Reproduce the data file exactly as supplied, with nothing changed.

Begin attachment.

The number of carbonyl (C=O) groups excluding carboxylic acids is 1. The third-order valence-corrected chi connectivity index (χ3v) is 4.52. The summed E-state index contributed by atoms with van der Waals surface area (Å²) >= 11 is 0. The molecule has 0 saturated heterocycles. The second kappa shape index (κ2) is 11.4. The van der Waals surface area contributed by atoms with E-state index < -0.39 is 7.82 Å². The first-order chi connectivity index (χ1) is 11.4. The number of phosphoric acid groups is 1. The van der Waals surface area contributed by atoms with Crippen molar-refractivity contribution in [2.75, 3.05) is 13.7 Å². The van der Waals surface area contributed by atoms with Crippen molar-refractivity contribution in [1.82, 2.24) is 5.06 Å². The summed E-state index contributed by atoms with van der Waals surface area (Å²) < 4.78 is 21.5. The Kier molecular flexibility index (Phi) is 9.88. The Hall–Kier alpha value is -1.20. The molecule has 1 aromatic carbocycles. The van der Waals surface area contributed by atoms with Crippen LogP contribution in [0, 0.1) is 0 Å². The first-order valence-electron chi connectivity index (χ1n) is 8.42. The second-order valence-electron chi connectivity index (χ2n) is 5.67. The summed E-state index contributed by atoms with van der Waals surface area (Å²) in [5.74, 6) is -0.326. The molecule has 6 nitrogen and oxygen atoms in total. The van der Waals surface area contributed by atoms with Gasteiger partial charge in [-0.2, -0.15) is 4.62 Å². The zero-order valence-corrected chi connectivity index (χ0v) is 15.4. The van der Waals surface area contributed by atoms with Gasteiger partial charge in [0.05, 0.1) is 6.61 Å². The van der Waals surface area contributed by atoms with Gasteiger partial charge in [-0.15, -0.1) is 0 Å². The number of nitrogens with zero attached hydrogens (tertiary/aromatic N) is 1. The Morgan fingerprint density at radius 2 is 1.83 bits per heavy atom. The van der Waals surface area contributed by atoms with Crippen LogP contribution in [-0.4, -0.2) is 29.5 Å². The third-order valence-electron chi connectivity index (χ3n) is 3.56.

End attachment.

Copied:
The number of carbonyl (C=O) groups excluding carboxylic acids is 1. The third-order valence-corrected chi connectivity index (χ3v) is 4.52. The summed E-state index contributed by atoms with van der Waals surface area (Å²) >= 11 is 0. The molecule has 0 saturated heterocycles. The second kappa shape index (κ2) is 11.4. The van der Waals surface area contributed by atoms with E-state index < -0.39 is 7.82 Å². The first-order chi connectivity index (χ1) is 11.4. The number of phosphoric acid groups is 1. The van der Waals surface area contributed by atoms with Crippen molar-refractivity contribution in [2.75, 3.05) is 13.7 Å². The van der Waals surface area contributed by atoms with Crippen molar-refractivity contribution in [1.82, 2.24) is 5.06 Å². The summed E-state index contributed by atoms with van der Waals surface area (Å²) < 4.78 is 21.5. The Kier molecular flexibility index (Phi) is 9.88. The Hall–Kier alpha value is -1.20. The molecule has 1 aromatic carbocycles. The van der Waals surface area contributed by atoms with Crippen LogP contribution in [0, 0.1) is 0 Å². The first-order valence-electron chi connectivity index (χ1n) is 8.42. The second-order valence-electron chi connectivity index (χ2n) is 5.67. The summed E-state index contributed by atoms with van der Waals surface area (Å²) in [5.74, 6) is -0.326. The molecule has 6 nitrogen and oxygen atoms in total. The van der Waals surface area contributed by atoms with Gasteiger partial charge in [-0.2, -0.15) is 4.62 Å². The zero-order valence-corrected chi connectivity index (χ0v) is 15.4. The van der Waals surface area contributed by atoms with Gasteiger partial charge in [0.05, 0.1) is 6.61 Å². The van der Waals surface area contributed by atoms with Gasteiger partial charge in [-0.15, -0.1) is 0 Å². The number of nitrogens with zero attached hydrogens (tertiary/aromatic N) is 1. The Morgan fingerprint density at radius 2 is 1.83 bits per heavy atom. The van der Waals surface area contributed by atoms with Crippen LogP contribution in [-0.4, -0.2) is 29.5 Å². The third-order valence-electron chi connectivity index (χ3n) is 3.56.